As Hollywood Strikes, PEN America Lends a Hand
As the writers’ strike stretches on and many film and television writers struggle to pay their bills, PEN America is creating a Screenwriters Emergency Financial Assistance Fund to address the acute strain.
The new fund, a short-term program within the ongoing PEN America U.S. Writers Aid Initiative, will provide grants to early career or emergent screenwriters with demonstrated financial need. (Potential applicants can find out more on the submission form here.)
Since the writers’ strike began in May, PEN America has seen a sevenfold increase in applications to the U.S. Writers Aid Initiative from screenwriters. As in other moments where PEN America has recognized a particular need, such as during the COVID-19 pandemic and natural disasters, the short-term fund will provide one-time grants to help screenwriters pay for housing, food, utilities, and health care.
PEN — originally an acronym for Poets, Essayists, and Novelists — has long embraced screenwriters and other artists as Members and members of its board of directors. PEN America President Ayad Akhtar is among the WGA members currently serving the organization.
“We know that many screenwriters — especially those early in their careers — are facing extreme economic hardship in the face of the ongoing work stoppage in Hollywood,” Akhtar said in announcing the new fund. “As both a WGA member and President of PEN America, it is my hope that this fund will help to provide an emergency backstop to ensure that talented creatives aren’t forced to leave the industry due to financial necessity during the current work stoppage.”
The community’s acute need has been among the topics discussed at two meetings with PEN America’s Los Angeles office, where screenwriters discussed their concerns and the future of their profession, with writers describing an “existential crisis” in the industry. Many wondered if they could afford to be creative or make a living as a writer in the current climate.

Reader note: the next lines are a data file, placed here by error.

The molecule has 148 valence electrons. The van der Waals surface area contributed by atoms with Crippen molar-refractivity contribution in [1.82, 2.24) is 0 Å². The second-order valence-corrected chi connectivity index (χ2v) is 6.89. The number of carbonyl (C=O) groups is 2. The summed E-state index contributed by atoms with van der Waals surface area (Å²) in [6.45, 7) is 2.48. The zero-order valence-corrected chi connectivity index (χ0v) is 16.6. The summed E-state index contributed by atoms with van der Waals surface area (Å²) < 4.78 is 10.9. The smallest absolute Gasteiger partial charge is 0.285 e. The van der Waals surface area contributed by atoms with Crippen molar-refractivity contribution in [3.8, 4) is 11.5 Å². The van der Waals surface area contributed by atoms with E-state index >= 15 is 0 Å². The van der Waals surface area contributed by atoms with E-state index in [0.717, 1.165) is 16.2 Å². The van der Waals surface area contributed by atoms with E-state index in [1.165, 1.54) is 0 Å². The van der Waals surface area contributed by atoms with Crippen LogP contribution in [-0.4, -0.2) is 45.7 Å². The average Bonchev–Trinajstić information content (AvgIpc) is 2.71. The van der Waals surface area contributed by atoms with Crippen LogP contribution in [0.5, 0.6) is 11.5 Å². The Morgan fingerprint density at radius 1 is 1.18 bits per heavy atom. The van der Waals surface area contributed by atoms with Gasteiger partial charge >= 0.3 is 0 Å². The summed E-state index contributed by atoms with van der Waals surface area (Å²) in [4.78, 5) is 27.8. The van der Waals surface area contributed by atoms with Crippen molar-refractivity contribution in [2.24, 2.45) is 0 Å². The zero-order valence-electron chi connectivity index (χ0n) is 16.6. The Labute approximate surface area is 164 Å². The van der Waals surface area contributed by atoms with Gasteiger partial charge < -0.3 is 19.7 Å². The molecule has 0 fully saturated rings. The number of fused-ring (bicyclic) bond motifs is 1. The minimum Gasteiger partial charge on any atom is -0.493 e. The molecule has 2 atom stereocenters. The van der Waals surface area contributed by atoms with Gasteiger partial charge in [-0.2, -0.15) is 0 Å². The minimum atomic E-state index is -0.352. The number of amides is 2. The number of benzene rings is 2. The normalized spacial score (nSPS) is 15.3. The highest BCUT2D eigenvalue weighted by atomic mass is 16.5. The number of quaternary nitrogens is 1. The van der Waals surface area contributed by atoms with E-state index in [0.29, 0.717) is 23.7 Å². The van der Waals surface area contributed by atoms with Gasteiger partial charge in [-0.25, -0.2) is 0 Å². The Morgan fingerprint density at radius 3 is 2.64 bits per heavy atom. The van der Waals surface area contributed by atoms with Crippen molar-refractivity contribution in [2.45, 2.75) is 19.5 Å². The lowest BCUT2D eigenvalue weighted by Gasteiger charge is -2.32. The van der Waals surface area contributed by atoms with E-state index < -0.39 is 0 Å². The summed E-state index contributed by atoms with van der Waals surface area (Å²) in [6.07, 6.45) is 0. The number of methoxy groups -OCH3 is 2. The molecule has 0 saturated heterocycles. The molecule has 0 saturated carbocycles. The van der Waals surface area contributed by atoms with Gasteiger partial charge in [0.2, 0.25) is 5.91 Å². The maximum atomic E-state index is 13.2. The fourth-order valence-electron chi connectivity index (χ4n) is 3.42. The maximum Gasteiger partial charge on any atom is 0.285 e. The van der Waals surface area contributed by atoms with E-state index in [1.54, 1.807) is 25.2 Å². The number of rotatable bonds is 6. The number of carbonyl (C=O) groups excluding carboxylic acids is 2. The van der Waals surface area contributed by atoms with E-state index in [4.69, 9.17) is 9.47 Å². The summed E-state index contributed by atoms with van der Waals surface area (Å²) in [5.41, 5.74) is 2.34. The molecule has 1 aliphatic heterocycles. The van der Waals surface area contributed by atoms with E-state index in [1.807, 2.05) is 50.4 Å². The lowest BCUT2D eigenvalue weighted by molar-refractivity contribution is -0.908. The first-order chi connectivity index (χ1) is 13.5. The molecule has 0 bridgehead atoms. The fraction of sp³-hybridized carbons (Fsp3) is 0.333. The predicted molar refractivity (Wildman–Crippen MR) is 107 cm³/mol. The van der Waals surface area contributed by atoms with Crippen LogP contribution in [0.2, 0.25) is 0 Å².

They also worried about the implications of artificial intelligence in Hollywood and beyond. PEN America’s white paper, Speech in the Machine: Generative AI’s Implications for Free Expression, called the technology a threat to free expression and offers principles to guide policymakers and others wrestling with the possible impacts on society.
In an op-ed for The New Republic, CEO Suzanne Nossel said Hollywood’s fight against A.I. affects creators and consumers of any kind of artistic expression.
“The changes wrought by A.I. may have existential implications not just for scriptwriters and actors but also for audiences—namely all of us,” she wrote.
PEN America has also hosted events, including a recent panel co-presented with the Skirball Center with Franklin Leonard, founder of The Black List, and documentarian Eddie Muller, Hollywood Screenwriters from the Blacklist to Today’s WGA Strike.
Allison Lee, managing director of the PEN America Los Angeles office, said she hopes the grants can relieve the financial hardship that so many are experiencing due to the work stoppage.
“We know that early career writers are especially hard hit by financial need and we want to do whatever we are able to relieve the acute stress they face,” she said.
To find out more about PEN America’s events in the Los Angeles area, sign up to receive updates.